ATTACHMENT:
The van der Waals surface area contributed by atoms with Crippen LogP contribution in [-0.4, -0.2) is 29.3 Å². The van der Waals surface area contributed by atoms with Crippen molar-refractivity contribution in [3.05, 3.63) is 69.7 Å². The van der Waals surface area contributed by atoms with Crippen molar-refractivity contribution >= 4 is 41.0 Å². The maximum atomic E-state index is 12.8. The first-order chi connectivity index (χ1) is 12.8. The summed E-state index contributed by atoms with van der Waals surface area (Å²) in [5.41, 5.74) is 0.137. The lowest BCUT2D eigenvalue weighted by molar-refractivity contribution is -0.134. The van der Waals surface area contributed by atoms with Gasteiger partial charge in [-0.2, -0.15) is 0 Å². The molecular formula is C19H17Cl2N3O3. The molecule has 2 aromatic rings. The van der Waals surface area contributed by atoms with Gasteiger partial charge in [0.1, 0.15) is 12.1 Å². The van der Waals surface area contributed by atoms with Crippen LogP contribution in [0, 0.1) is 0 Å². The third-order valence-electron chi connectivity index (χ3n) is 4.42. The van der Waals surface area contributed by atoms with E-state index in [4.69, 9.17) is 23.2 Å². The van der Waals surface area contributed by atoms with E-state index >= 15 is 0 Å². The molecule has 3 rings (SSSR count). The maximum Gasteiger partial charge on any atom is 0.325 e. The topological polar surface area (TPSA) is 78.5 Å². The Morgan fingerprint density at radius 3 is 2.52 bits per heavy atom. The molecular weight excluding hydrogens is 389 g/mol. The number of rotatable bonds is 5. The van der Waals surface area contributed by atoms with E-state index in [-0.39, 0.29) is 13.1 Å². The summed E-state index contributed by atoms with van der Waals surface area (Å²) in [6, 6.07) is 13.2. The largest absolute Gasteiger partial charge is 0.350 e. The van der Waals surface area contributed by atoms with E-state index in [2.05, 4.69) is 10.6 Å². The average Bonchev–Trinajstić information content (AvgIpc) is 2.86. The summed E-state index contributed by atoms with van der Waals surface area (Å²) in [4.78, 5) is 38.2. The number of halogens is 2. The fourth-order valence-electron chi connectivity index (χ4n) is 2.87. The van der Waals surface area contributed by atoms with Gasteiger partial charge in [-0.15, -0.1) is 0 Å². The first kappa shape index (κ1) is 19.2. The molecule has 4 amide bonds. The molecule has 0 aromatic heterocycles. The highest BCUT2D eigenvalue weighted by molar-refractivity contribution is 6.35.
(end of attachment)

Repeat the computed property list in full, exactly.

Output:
The van der Waals surface area contributed by atoms with Crippen LogP contribution in [-0.4, -0.2) is 29.3 Å². The van der Waals surface area contributed by atoms with Crippen molar-refractivity contribution in [3.05, 3.63) is 69.7 Å². The van der Waals surface area contributed by atoms with Crippen molar-refractivity contribution >= 4 is 41.0 Å². The maximum atomic E-state index is 12.8. The first-order chi connectivity index (χ1) is 12.8. The summed E-state index contributed by atoms with van der Waals surface area (Å²) in [5.41, 5.74) is 0.137. The lowest BCUT2D eigenvalue weighted by molar-refractivity contribution is -0.134. The van der Waals surface area contributed by atoms with Gasteiger partial charge in [-0.2, -0.15) is 0 Å². The molecular formula is C19H17Cl2N3O3. The molecule has 2 aromatic rings. The van der Waals surface area contributed by atoms with Gasteiger partial charge in [0.1, 0.15) is 12.1 Å². The van der Waals surface area contributed by atoms with Crippen LogP contribution in [0, 0.1) is 0 Å². The third-order valence-electron chi connectivity index (χ3n) is 4.42. The van der Waals surface area contributed by atoms with E-state index in [4.69, 9.17) is 23.2 Å². The van der Waals surface area contributed by atoms with E-state index >= 15 is 0 Å². The molecule has 3 rings (SSSR count). The maximum Gasteiger partial charge on any atom is 0.325 e. The topological polar surface area (TPSA) is 78.5 Å². The Morgan fingerprint density at radius 3 is 2.52 bits per heavy atom. The molecular weight excluding hydrogens is 389 g/mol. The number of rotatable bonds is 5. The van der Waals surface area contributed by atoms with E-state index in [-0.39, 0.29) is 13.1 Å². The summed E-state index contributed by atoms with van der Waals surface area (Å²) in [6, 6.07) is 13.2. The largest absolute Gasteiger partial charge is 0.350 e. The van der Waals surface area contributed by atoms with E-state index in [2.05, 4.69) is 10.6 Å². The average Bonchev–Trinajstić information content (AvgIpc) is 2.86. The summed E-state index contributed by atoms with van der Waals surface area (Å²) in [4.78, 5) is 38.2. The number of halogens is 2. The fourth-order valence-electron chi connectivity index (χ4n) is 2.87. The van der Waals surface area contributed by atoms with Gasteiger partial charge in [-0.15, -0.1) is 0 Å². The first kappa shape index (κ1) is 19.2. The molecule has 4 amide bonds. The molecule has 0 aromatic heterocycles. The highest BCUT2D eigenvalue weighted by molar-refractivity contribution is 6.35.